Take one part Gossip Girl, one part Anthony Trollope, and set it in flashy Singapore and you've got Kevin Kwan's delightful beach read, Crazy Rich Asi...moreTake one part Gossip Girl, one part Anthony Trollope, and set it in flashy Singapore and you've got Kevin Kwan's delightful beach read, Crazy Rich Asians.
If you've been paying attention to the news over the last decade, you may have seen reports of the wealth boom in Asia and the elaborate lifestyles of the elite class. But there is also old money in Asia, families who found wealth generations ago, before China even became communist, and have managed to hang onto it. Crazy Rich Asians transports readers to both worlds, new money and old.
The readers watch the world unfold through the eyes of Rachel, a Chinese-American who has no idea that her boyfriend of two years is set to inherit one of the largest fortunes in Singapore. As she travels home with him for his best friend's wedding -- a wedding as anticipated and star studded as any Asia has ever seen -- she is exposed to both the alluring and the repugnant among the fabulously wealthy.
Crazy Rich Asians is the best beach-type book I've read this year. I am not at all surprised the movie rights have already sold, and I hope Kwan does continue to tell this story in one or two sequels. I'm not quite finished with Nicholas, Rachel, Astrid and the gang. (less)
I really liked this twitter feed back when it started and I had the chance to get a review copy of this book so I snatched it up. It wasn't as funny a...moreI really liked this twitter feed back when it started and I had the chance to get a review copy of this book so I snatched it up. It wasn't as funny as reading the twitter feed, but it was amusing in its own way and a fine summer read. This is "based on a true story" so I did wonder what was real and what was not, but I think McDonnell should keep everyone guessing. That doesn't mean I didn't spend time speculating on which ex was the one who left him so devastated (I'm guessing K.C.) (5/10)(less)
Well, I am glad Elizabeth Strout is over the hump of writing another book after Olive Kitteridge. She did not try to duplicate it's format and wrote a...moreWell, I am glad Elizabeth Strout is over the hump of writing another book after Olive Kitteridge. She did not try to duplicate it's format and wrote a more straightforward novel this time around. I did not enjoy it nearly as much, but it was well-written and I look forward to reading whatever she comes out with next.(less)
A good overview to the current state of bullying: problems and solutions. Probably not what I'd recommend for a parent in the throes of dealing with a...moreA good overview to the current state of bullying: problems and solutions. Probably not what I'd recommend for a parent in the throes of dealing with a bullying situation, it's pretty global in nature. (less)
A good memoir allows readers a glimpse into another person’s experience and leaves them better for it. The Exact Place recalls Margie Haack’s childhoo...moreA good memoir allows readers a glimpse into another person’s experience and leaves them better for it. The Exact Place recalls Margie Haack’s childhood in the harsh and wild landscape of rural Northern Minnesota. Margie and her husband Denis have a fantastic ministry called Ransom Fellowship. I have enjoyed their writing on faith and culture for many years, so I had no doubt that I’d enjoy this book, just as I’ve enjoyed Margie’s writing over the years on her blog and in Notes from Toad Hall.
Oftentimes, books set it rural places are idyllically pastoral, a glorification of country life. Though Haack’s childhood had some rural pleasures anyone can admire, she did not shy away from recalling the difficulties of rural poverty. These details made it feel honest and real, but so did the recipes and the happy memories as well.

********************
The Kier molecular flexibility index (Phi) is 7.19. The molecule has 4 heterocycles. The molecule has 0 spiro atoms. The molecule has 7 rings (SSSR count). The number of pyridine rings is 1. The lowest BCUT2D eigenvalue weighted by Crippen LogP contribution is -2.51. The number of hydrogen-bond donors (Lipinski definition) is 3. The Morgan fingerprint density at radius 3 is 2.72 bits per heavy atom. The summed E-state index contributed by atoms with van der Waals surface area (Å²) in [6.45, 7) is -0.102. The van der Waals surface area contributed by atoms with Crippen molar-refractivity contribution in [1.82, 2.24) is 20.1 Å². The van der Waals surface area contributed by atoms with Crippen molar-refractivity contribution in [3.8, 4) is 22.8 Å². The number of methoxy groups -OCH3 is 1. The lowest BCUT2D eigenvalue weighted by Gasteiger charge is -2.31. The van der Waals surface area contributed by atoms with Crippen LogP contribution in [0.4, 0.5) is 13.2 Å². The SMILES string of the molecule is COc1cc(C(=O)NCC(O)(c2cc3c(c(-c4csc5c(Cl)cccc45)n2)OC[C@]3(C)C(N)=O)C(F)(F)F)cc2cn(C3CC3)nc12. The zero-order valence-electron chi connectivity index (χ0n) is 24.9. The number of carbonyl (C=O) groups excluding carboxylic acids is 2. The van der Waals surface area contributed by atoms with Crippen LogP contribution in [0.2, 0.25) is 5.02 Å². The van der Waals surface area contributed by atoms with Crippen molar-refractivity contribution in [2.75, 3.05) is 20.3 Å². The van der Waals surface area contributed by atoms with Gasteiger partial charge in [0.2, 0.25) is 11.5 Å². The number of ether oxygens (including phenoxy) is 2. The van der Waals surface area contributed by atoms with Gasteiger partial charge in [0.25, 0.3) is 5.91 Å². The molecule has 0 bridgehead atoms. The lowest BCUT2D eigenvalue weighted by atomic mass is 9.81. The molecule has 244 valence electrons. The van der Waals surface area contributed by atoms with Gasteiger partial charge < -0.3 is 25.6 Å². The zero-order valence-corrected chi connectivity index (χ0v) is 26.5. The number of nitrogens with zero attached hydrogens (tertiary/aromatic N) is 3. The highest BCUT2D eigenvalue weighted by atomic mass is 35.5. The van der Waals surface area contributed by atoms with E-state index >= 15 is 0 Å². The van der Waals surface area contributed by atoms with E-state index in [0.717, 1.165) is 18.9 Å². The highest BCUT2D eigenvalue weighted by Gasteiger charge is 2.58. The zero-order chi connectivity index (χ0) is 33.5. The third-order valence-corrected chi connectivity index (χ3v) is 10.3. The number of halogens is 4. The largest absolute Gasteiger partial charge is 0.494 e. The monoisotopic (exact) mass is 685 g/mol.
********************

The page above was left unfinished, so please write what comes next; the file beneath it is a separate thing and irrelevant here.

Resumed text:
One of the recurring themes of the book is Margie’s relationship with her stepfather, and her longing to know her biological father, who died before she was born. The tension as she tries to earn his love is palpable and at times, heartbreaking, but it wasn’t so overwhelming that it weighed down the book. It is a part of Haack’s story, but it is not the whole story, and there is certainly redemption to be found when we explore and acknowledge the brokenness in our lives.
The Exact Place is the second book published by Kalos Press, and I am so excited by their work so far. If you buy the print copy, they will give you the ebook for free, fantastic for people like me who appreciate both print and digital mediums for reading. Also, you can lend out your copy of the physical book while retaining your digital copy, just in case you need it.
As childhood memoirs go, this is a lovely and moving work. Though it is spiritual, it doesn’t take itself too seriously and has moments of levity and joy as well as pain and yearning. It’s real and it’s good, just like I expected from Margie Haack. If you like memoirs or are familiar with the Haacks, I highly recommend it to you.(less)
We Sinners tells the story of a large family wrestling with their connection to their separatist, Lutheran sect. As the children grow and consider the...moreWe Sinners tells the story of a large family wrestling with their connection to their separatist, Lutheran sect. As the children grow and consider their faith more deeply, there is a lot of solid material to draw from. The writing was sincere and the choices seemed realistic. But the jumping around from different narrators and around the time line occasionally confused and other times left me with looming questions. I did not love the last chapter, it felt more forced and out of place. But overall, I really appreciated this novel and look forward to reading more from Pylväinen in the future (7/10.) (less)
Love Does is a memoir of sorts, stories and vignettes from the life of author Bob Goff. Goff is an extraordinary man, full of whimsy and heart. Some o...moreLove Does is a memoir of sorts, stories and vignettes from the life of author Bob Goff. Goff is an extraordinary man, full of whimsy and heart. Some of the stories made me laugh out loud, others made me tear up. The premise of the book is that love does, love is about action. And I believe that to be true and an encouraging message.